Presidential pit stop: Team answers quick call when Air Force One lands
January 14, 2009
The call came down fast Dec. 15 for the airmen of the 100th Logistics Readiness Squadron’s Fuels Management Flight. POTUS was on his way. And his plane needed gas.
A meeting was held at 10 a.m. to let Master Sgt. David Vanwinkle’s airmen know that President George W. Bush would be touching down soon. By 11:45 a.m., six fuel trucks were ready and waiting, nearly the base’s entire fleet.
In the end, six R-11 fuel trucks pumped 31,000 gallons into Air Force One in just 37 minutes. The 6,000-gallon trucks each normally takes about 20 minutes to offload. Bush even stepped off the plane to say hi to some airmen.
Stripes sat down with Vanwinkle, of Chanute, Kan., to talk about his airmen’s feat.
So, you guys had less than two hours to get set. How does that compare to your normal lead times?
For preparation of that nature, we would usually have at least a day. It caught us completely by surprise. The only way we were able to pull it off was because the presidential aircraft was our first and only priority. If we would have had to take care of other aircraft on the ramp, it would’ve been nearly impossible.
How were you guys able to pull this thing off so fast?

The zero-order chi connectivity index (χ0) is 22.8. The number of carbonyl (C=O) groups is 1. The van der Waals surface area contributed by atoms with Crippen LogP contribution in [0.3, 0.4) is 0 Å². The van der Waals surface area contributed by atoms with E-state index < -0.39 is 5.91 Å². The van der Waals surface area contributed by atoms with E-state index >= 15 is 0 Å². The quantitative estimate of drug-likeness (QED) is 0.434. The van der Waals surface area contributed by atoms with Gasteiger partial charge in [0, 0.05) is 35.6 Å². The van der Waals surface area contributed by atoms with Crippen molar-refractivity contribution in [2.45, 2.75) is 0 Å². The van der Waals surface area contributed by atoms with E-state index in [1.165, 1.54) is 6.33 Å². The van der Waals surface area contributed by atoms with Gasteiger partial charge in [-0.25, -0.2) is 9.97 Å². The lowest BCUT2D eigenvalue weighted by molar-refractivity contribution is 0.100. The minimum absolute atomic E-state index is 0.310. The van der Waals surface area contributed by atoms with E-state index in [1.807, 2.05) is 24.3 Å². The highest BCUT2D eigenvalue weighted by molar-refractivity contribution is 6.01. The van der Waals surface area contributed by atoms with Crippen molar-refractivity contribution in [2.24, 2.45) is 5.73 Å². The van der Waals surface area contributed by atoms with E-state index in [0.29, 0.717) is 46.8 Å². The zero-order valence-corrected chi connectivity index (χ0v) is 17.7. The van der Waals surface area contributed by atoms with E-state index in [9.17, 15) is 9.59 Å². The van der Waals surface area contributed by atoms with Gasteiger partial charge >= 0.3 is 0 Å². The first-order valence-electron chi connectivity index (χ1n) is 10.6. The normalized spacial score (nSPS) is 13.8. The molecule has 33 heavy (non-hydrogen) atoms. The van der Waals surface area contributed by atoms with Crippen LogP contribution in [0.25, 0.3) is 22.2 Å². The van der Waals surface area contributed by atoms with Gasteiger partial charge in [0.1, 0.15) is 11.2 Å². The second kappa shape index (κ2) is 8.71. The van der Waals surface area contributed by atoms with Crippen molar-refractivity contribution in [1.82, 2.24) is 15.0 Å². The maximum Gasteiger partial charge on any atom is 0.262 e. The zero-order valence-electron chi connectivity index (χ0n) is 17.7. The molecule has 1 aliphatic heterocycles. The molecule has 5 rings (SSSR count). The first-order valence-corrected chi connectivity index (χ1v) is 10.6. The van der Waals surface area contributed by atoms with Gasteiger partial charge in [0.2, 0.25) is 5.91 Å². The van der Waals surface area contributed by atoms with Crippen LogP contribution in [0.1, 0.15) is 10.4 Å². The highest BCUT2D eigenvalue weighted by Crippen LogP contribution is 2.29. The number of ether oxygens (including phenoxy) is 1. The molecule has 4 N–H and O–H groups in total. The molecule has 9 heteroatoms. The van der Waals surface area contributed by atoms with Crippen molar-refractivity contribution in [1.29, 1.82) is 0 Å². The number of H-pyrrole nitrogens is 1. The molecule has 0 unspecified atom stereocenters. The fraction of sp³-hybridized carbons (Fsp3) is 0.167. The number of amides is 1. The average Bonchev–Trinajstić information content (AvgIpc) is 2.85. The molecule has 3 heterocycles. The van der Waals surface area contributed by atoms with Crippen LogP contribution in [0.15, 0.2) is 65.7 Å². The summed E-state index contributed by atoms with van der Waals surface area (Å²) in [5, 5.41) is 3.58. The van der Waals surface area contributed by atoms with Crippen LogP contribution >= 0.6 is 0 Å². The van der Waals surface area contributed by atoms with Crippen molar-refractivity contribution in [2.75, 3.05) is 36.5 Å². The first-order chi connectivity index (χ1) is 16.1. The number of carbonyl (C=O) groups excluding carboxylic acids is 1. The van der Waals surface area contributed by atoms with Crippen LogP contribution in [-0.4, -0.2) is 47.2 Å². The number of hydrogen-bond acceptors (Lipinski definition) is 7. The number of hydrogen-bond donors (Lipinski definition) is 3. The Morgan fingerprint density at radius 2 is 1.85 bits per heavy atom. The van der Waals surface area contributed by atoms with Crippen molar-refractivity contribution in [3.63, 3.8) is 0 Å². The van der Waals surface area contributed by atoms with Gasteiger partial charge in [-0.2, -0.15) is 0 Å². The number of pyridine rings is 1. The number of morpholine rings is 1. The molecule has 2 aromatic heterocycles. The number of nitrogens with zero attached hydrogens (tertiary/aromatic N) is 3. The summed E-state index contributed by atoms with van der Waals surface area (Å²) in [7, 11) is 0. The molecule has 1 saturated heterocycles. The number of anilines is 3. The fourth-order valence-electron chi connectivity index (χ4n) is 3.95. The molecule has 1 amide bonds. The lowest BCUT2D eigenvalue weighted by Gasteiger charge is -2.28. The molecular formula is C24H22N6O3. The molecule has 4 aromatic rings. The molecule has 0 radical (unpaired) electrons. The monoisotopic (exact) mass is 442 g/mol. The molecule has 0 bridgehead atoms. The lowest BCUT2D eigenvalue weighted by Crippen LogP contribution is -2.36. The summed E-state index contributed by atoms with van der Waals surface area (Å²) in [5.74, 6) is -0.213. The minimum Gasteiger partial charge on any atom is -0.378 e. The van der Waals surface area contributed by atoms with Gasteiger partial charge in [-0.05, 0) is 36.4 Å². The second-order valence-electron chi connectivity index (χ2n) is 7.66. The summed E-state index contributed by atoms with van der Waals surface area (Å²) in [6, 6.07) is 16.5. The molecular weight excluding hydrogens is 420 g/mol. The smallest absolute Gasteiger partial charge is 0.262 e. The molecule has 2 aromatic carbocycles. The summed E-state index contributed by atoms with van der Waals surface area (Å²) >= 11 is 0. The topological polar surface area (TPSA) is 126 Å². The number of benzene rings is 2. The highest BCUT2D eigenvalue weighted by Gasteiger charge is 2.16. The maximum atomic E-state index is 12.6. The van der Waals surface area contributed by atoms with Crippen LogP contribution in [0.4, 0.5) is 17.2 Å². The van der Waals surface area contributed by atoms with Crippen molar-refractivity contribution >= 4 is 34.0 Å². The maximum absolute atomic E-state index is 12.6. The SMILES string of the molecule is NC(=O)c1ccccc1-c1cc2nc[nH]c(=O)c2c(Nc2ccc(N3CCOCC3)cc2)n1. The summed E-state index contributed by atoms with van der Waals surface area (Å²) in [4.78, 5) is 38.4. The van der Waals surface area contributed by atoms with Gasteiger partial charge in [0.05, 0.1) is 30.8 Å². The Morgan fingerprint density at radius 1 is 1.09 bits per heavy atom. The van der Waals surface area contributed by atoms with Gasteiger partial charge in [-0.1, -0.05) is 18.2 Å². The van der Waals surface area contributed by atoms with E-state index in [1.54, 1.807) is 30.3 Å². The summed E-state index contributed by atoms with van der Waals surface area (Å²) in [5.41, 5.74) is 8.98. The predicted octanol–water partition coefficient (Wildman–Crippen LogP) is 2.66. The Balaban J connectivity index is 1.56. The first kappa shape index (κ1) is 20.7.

We did a four-truck multisource on the aircraft. The first step was we had all six trucks standing by before the plane even taxied in. The next step was we pulled in four units and positioned them on the aircraft and started pumping simultaneously.
Is offloading so many thousands of gallons of fuel from numerous trucks something you normally do?
It’s an allowed operation and it is an operation that the 747, because of its design, can handle. But it’s not something we do on a daily basis just for safety precautions. Normally, those operations are reserved for large-frame aircraft and in a combat situation at a deployed location where the rapid turnaround of the aircraft is essential.
When working a job like this, was there any nervousness?
Our guys are all professionals. Pumping gas is what they do. They were excited because it was presidential aircraft, obviously, and the adrenaline was flowing ... but they were complete professionals. Working around the Secret Service is always a little nerve-racking. I had to explain to them beforehand, "Once you pull up to the area, do not jump out of the truck, grab the hose and start running for the plane like you usually do. Just stand there and wait for direction." But they were complete professionals, very excited to be out there.
Was it pretty surprising when the president came out?
Very much so. I’m glad he did. That’s a true commander in chief. That gives the ultimate respect to do that, because he didn’t have to. Two of our operators were actually able to meet him and shake his hand.
How are you guys going to top that refueling?
I don’t think I’d want to top that, to tell you the truth. Anything to top that would be completely unsafe (laughing).